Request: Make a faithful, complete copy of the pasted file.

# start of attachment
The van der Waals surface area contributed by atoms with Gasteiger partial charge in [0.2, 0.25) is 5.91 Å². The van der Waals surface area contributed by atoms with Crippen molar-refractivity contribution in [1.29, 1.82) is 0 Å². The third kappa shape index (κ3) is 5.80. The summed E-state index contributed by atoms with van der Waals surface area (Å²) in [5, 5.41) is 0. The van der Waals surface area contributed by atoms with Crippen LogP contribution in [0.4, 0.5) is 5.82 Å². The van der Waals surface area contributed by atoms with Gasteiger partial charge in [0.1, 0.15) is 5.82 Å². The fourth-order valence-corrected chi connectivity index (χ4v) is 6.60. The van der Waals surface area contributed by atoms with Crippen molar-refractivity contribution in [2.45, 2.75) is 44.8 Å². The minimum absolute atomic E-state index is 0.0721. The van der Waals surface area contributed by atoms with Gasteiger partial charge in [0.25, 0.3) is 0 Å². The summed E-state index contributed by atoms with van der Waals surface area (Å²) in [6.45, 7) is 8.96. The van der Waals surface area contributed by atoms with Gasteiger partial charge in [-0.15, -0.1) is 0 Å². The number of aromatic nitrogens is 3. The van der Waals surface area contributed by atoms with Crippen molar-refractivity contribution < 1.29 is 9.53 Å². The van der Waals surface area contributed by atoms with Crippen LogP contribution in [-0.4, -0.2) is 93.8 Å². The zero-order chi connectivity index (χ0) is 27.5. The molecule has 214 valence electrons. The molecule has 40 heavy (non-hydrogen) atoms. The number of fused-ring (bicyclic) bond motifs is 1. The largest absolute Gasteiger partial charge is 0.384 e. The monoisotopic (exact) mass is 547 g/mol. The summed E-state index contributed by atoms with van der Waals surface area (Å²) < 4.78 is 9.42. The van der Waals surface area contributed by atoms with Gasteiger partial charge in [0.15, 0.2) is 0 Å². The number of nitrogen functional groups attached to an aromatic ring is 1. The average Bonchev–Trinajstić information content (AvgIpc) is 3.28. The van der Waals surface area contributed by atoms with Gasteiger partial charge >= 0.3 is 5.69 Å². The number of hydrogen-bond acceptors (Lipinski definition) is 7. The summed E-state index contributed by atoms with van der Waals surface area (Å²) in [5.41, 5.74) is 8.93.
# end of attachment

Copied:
The van der Waals surface area contributed by atoms with Gasteiger partial charge in [0.2, 0.25) is 5.91 Å². The van der Waals surface area contributed by atoms with Crippen molar-refractivity contribution in [1.29, 1.82) is 0 Å². The third kappa shape index (κ3) is 5.80. The summed E-state index contributed by atoms with van der Waals surface area (Å²) in [5, 5.41) is 0. The van der Waals surface area contributed by atoms with Crippen LogP contribution in [0.4, 0.5) is 5.82 Å². The van der Waals surface area contributed by atoms with Gasteiger partial charge in [0.1, 0.15) is 5.82 Å². The fourth-order valence-corrected chi connectivity index (χ4v) is 6.60. The van der Waals surface area contributed by atoms with Crippen molar-refractivity contribution in [2.45, 2.75) is 44.8 Å². The minimum absolute atomic E-state index is 0.0721. The van der Waals surface area contributed by atoms with Gasteiger partial charge in [0.25, 0.3) is 0 Å². The summed E-state index contributed by atoms with van der Waals surface area (Å²) in [6.45, 7) is 8.96. The van der Waals surface area contributed by atoms with Gasteiger partial charge in [-0.15, -0.1) is 0 Å². The number of aromatic nitrogens is 3. The van der Waals surface area contributed by atoms with Crippen molar-refractivity contribution < 1.29 is 9.53 Å². The van der Waals surface area contributed by atoms with Crippen LogP contribution in [-0.4, -0.2) is 93.8 Å². The zero-order chi connectivity index (χ0) is 27.5. The molecule has 214 valence electrons. The molecule has 40 heavy (non-hydrogen) atoms. The number of fused-ring (bicyclic) bond motifs is 1. The largest absolute Gasteiger partial charge is 0.384 e. The monoisotopic (exact) mass is 547 g/mol. The summed E-state index contributed by atoms with van der Waals surface area (Å²) < 4.78 is 9.42. The van der Waals surface area contributed by atoms with Gasteiger partial charge in [0.15, 0.2) is 0 Å². The number of nitrogen functional groups attached to an aromatic ring is 1. The average Bonchev–Trinajstić information content (AvgIpc) is 3.28. The van der Waals surface area contributed by atoms with Gasteiger partial charge >= 0.3 is 5.69 Å². The number of hydrogen-bond acceptors (Lipinski definition) is 7. The summed E-state index contributed by atoms with van der Waals surface area (Å²) in [5.41, 5.74) is 8.93.